Page:Freud - The interpretation of dreams.djvu/342

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324
THE INTERPRETATION OF DREAMS

his friend, who is struggling to get out of a very tight place, calls upon him to help him. The analysis shows that the tight place is a hole, and that the dream uses symbolically his very words to his friend, "Be careful, or you'll get yourself into a hole."[1] Another dreamer climbs upon a mountain from which he sees a very extraordinary broad view. He identifies himself with his brother who is editing a "review" which deals with relations to the Farthest East.

It would be a separate undertaking to collect such methods of representation and to arrange them according to the principles upon which they are based. Some of the representations are quite witty. They give the impression that they would have never been divined if the dreamer himself had not reported them.

1. A man dreams that he is asked for a name, which, however, he cannot recall. He himself explains that this means: It does not occur to me in the dream.

2. A female patient relates a dream in which all the persons concerned were especially big. "That means," she adds, "that it must deal with an episode of my early childhood, for at that time all grown up people naturally seemed to me immensely big."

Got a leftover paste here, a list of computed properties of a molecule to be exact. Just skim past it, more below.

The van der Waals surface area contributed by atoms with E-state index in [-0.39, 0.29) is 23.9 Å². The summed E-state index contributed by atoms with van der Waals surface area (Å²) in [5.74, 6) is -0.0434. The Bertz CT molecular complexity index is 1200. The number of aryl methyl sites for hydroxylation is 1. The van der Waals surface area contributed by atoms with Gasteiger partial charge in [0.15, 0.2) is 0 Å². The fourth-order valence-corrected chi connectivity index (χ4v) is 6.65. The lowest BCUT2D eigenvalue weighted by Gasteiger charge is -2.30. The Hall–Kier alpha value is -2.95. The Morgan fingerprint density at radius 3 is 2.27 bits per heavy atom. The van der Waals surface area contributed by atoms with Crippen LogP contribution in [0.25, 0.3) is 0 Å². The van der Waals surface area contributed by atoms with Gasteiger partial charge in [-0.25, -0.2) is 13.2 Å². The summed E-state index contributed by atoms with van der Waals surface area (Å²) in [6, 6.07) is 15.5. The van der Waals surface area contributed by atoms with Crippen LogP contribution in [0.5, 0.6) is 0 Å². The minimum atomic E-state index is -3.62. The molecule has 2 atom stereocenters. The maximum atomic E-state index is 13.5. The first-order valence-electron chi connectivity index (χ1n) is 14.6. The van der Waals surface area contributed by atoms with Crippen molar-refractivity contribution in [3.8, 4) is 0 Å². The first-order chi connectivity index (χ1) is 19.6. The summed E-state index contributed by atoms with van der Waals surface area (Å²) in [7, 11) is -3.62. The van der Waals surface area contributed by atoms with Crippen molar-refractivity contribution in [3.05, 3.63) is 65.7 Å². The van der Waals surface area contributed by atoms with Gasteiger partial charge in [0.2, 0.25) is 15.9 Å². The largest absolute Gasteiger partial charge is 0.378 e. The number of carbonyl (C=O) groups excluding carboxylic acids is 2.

The transference into childhood is also expressed differently in other dreams by translating time into space. One sees the persons and scenes in question as if at a great distance, at the end of a long road, or as if looked at through the wrong end of the opera-glass.

3. A man, who in waking life shows an inclination to abstract and indefinite expressions, but who is otherwise endowed with wit enough, dreams in a certain connection that he is at a railroad station while a train is coming in. But then the station platform approaches the train, which stands still; hence an absurd inversion of the real state of affairs. This detail is again nothing but an index to remind one that something else in the dream should be turned about. The analysis of the same dream brings back the recollection of a picturebook in which men are represented standing on their heads and walking on their hands.

4. The same dreamer on another occasion relates a short

  1. Given by translator as author's example could not be translated.